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PLoS One. 2014 Nov 20;9(11):e113810. doi: 10.1371/journal.pone.0113810. eCollection 2014.

Diurnal variation of tight junction integrity associates inversely with matrix metalloproteinase expression in Xenopus laevis corneal epithelium: implications for circadian regulation of homeostatic surface cell desquamation.

Author information

1
Department of Cell Biology, University of Oklahoma Health Sciences Center, Oklahoma City, Oklahoma, United States of America; Department of Ophthalmology, University of Oklahoma Health Sciences Center, Oklahoma City, Oklahoma, United States of America.
2
Department of Pharmacology and Toxicology, University of Louisville School of Medicine, Louisville, Kentucky, United States of America.
3
Department of Cell Biology, University of Oklahoma Health Sciences Center, Oklahoma City, Oklahoma, United States of America.

Abstract

BACKGROUND AND OBJECTIVES:

The corneal epithelium provides a protective barrier against pathogen entrance and abrasive forces, largely due to the intercellular junctional complexes between neighboring cells. After a prescribed duration at the corneal surface, tight junctions between squamous surface cells must be disrupted to enable them to desquamate as a component of the tissue homeostatic renewal. We hypothesize that matrix metalloproteinase (MMPs) are secreted by corneal epithelial cells and cleave intercellular junctional proteins extracellularly at the epithelial surface. The purpose of this study was to examine the expression of specific MMPs and tight junction proteins during both the light and dark phases of the circadian cycle, and to assess their temporal and spatial relationships in the Xenopus laevis corneal epithelium.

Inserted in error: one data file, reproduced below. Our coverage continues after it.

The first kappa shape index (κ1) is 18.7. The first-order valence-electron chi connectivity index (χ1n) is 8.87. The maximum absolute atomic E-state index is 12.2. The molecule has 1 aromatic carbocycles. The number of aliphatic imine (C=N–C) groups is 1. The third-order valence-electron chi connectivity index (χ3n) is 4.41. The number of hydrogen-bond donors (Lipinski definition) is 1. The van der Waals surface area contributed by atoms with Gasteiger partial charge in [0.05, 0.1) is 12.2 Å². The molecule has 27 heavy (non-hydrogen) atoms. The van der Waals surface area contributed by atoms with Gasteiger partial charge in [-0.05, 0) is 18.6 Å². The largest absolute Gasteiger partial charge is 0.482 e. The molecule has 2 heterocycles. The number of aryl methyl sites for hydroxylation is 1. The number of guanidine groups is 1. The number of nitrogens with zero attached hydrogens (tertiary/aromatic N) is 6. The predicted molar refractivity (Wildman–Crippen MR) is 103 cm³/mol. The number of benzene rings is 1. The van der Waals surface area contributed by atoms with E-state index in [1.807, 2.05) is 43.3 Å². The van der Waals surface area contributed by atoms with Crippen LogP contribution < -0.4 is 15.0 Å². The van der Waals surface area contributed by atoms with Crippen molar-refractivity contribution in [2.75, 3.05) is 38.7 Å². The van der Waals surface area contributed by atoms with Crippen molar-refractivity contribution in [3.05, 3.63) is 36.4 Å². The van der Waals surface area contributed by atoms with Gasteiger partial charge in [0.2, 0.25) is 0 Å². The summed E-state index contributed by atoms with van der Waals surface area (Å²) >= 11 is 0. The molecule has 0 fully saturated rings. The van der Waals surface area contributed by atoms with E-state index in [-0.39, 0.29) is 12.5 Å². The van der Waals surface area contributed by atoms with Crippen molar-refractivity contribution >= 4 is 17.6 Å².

METHODOLOGY/PRINCIPAL FINDINGS:

Expression of MMP-2, tissue inhibitor of MMP-2 (TIMP-2), membrane type 1-MMP (MT1-MMP) and the tight junction proteins occludin and claudin-4 were examined by confocal double-label immunohistochemistry on corneas obtained from Xenopus frogs at different circadian times. Occludin and claudin-4 expression was generally uniformly intact on the surface corneal epithelial cell lateral membranes during the daytime, but was frequently disrupted in small clusters of cells at night. Concomitantly, MMP-2 expression was often elevated in a mosaic pattern at nighttime and associated with clusters of desquamating surface cells. The MMP-2 binding partners, TIMP-2 and MT1-MMP were also localized to surface corneal epithelial cells during both the light and dark phases, with TIMP-2 tending to be elevated during the daytime.

CONCLUSIONS/SIGNIFICANCE:

MMP-2 protein expression is elevated in a mosaic pattern in surface corneal epithelial cells during the nighttime in Xenopus laevis, and may play a role in homeostatic surface cell desquamation by disrupting intercellular junctional proteins. The sequence of MMP secretion and activation, tight junction protein cleavage, and subsequent surface cell desquamation and renewal may be orchestrated by nocturnal circadian signals.

PMID:
25412440
PMCID:
PMC4239109
DOI:
10.1371/journal.pone.0113810
[Indexed for MEDLINE]
Free PMC Article

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